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1. WO2018128526 - SYSTEM AND METHOD FOR AUGMENTED REALITY CONTROL

Document

Description

Title of Invention

Technical Field

1  

Background Art

2  

Disclosure of Invention

Solution to Problem

3   4  

Advantageous Effects of Invention

5  

Brief Description of Drawings

6   7   8   9   10   11   12   13   14   15   16   17   18   19   20   21   22   23   24  

Best Mode for Carrying out the Invention

25   26   27   28   29   30   31   32   33   34   35   36   37   38   39   40   41   42   43   44   45   46   47   48  

Mode for the Invention

49   50   51   52   53   54   55   56   57   58   59   60   61   62   63   64   65   66   67   68   69   70   71   72   73   74   75   76   77   78   79   80   81   82   83   84   85   86   87   88   89   90   91   92   93   94   95   96   97   98   99   100   101   102   103   104   105   106   107   108   109   110   111   112   113   114   115   116   117   118   119   120   121   122   123   124   125   126   127   128   129   130   131   132   133   134   135   136   137   138   139   140   141   142   143   144   145   146   147   148   149   150   151   152   153   154   155   156   157   158   159   160   161   162   163   164   165   166   167   168   169   170   171   172   173   174   175   176   177  

Claims

1   2   3   4   5   6   7   8   9   10   11   12   13   14   15  

Drawings

1   2   3A   3B   4   5   6   7A   7B   8   9   10   11   12   13   14   15   16   17   18  

Description

Title of Invention : SYSTEM AND METHOD FOR AUGMENTED REALITY CONTROL

Technical Field

[1]
This disclosure relates generally to augmented reality. More specifically, an embodiment relates to a method and apparatus for providing an overlay on a physical object.

Background Art

[2]
Augmented reality (AR) provides content to enhance an experience in a real world setting. AR displays content on a screen or lens that corresponds to the surroundings being viewed by a user, but does not exist as a physical embodiment outside of a display. Because the AR content does not exist in the physical world, interacting with AR content is difficult.

Disclosure of Invention

Solution to Problem

[3]
This disclosure provides a method and apparatus for control of AR content to create a sensation that virtual objects are real.
[4]
In an embodiment, a display device comprises a display, a memory; and a processor coupled to the memory and the display. The processor is configured to identify a physical object as a marker object, display an overlay on the marker object on the display, track a motion of the marker object and adjust the overlay on the marker object based on the motion of the marker object.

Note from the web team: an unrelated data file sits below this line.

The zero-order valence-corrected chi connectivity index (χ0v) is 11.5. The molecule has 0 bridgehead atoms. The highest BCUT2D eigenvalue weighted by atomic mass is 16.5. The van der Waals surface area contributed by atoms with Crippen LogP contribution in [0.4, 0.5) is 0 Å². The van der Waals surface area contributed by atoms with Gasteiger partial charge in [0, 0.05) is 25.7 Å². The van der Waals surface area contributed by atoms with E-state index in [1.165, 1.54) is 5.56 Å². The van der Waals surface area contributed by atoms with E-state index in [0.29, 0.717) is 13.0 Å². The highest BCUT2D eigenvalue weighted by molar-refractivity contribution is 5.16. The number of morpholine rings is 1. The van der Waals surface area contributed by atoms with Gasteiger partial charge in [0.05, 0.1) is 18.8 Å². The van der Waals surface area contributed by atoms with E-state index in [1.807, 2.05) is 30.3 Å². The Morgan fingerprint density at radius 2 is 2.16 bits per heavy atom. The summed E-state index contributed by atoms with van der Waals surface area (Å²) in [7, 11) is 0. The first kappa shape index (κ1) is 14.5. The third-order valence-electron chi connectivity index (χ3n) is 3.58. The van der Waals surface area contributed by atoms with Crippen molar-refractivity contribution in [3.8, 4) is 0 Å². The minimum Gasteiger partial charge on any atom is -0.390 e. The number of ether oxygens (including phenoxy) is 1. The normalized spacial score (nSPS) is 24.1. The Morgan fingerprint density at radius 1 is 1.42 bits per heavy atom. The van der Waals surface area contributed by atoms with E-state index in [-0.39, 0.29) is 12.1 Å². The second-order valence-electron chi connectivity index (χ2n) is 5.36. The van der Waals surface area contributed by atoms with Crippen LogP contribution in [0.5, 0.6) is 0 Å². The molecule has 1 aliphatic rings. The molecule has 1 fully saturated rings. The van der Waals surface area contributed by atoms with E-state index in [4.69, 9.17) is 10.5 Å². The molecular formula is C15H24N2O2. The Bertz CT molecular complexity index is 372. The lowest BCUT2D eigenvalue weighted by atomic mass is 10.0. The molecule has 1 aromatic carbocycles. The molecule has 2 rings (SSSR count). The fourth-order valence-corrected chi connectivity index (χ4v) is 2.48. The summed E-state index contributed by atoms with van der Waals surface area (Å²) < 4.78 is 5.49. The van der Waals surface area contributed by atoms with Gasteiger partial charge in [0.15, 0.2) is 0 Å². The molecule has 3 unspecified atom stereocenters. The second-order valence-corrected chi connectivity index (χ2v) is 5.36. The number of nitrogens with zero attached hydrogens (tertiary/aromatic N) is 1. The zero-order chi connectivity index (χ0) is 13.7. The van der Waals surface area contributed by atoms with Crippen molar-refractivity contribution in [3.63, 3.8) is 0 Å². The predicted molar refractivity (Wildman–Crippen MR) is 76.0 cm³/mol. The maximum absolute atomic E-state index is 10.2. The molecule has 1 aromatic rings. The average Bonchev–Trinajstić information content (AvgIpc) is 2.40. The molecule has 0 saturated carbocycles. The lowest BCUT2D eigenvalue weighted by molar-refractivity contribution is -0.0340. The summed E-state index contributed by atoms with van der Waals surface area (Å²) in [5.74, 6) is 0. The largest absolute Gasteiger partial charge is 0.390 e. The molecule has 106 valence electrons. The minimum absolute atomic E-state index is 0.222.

Advantageous Effects of Invention

[5]
This disclosure provides a method and apparatus for control of AR content to create a sensation that virtual objects are real.

Brief Description of Drawings

[6]
For a more complete understanding of this disclosure and its advantages, reference is now made to the following description, taken in conjunction with the accompanying drawings, in which:
[7]
FIG. 1 illustrates an example communication system according to an embodiment of the present disclosure;
[8]
FIG. 2 illustrates an example electronic device according to an embodiment of the present disclosure;
[9]
FIGS. 3A and 3B illustrate an example marker object according to an embodiment of the present disclosure;
[10]
FIG. 4 illustrates an example overlay on a marker object according to an embodiment of the present disclosure;
[11]
FIG. 5 illustrates an example non-static overlay according to an embodiment of the present disclosure;
[12]
FIG. 6 illustrates an example interaction of multiple marker objects according to an embodiment of the present disclosure;
[13]
FIGS. 7A and 7B illustrate example projections from a marker object according to an embodiment of the present disclosure;
[14]
FIG. 8 illustrates an example multiple marker objects delineating a boundary according to an embodiment of the present disclosure;
[15]
FIG. 9 illustrates an example of a specialized marker object according to an embodiment of the present disclosure;
[16]
FIG. 10 illustrates an example of a dumb marker object according to an embodiment of the present disclosure;
[17]
FIG. 11 illustrates an example of occlusion correction in an AR environment according to an embodiment of the present disclosure;
[18]